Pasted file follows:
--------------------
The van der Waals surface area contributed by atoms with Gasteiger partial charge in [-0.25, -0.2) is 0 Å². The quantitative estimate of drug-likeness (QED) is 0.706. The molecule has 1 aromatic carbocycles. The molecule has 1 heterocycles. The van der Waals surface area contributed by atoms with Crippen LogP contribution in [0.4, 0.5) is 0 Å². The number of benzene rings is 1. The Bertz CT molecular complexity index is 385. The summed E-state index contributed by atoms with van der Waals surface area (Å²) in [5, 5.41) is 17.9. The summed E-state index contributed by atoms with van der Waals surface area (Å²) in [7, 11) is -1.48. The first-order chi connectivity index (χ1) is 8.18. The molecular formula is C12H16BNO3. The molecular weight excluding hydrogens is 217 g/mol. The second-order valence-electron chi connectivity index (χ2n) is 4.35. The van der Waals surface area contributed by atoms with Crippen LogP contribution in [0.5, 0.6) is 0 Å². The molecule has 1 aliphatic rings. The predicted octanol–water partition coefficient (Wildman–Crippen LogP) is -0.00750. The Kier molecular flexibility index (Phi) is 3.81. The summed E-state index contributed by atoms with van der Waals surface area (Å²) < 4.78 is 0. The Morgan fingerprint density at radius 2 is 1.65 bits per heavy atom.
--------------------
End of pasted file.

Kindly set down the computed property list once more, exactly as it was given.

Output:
The van der Waals surface area contributed by atoms with Gasteiger partial charge in [-0.25, -0.2) is 0 Å². The quantitative estimate of drug-likeness (QED) is 0.706. The molecule has 1 aromatic carbocycles. The molecule has 1 heterocycles. The van der Waals surface area contributed by atoms with Crippen LogP contribution in [0.4, 0.5) is 0 Å². The number of benzene rings is 1. The Bertz CT molecular complexity index is 385. The summed E-state index contributed by atoms with van der Waals surface area (Å²) in [5, 5.41) is 17.9. The summed E-state index contributed by atoms with van der Waals surface area (Å²) in [7, 11) is -1.48. The first-order chi connectivity index (χ1) is 8.18. The molecular formula is C12H16BNO3. The molecular weight excluding hydrogens is 217 g/mol. The second-order valence-electron chi connectivity index (χ2n) is 4.35. The van der Waals surface area contributed by atoms with Crippen LogP contribution in [0.5, 0.6) is 0 Å². The molecule has 1 aliphatic rings. The predicted octanol–water partition coefficient (Wildman–Crippen LogP) is -0.00750. The Kier molecular flexibility index (Phi) is 3.81. The summed E-state index contributed by atoms with van der Waals surface area (Å²) < 4.78 is 0. The Morgan fingerprint density at radius 2 is 1.65 bits per heavy atom.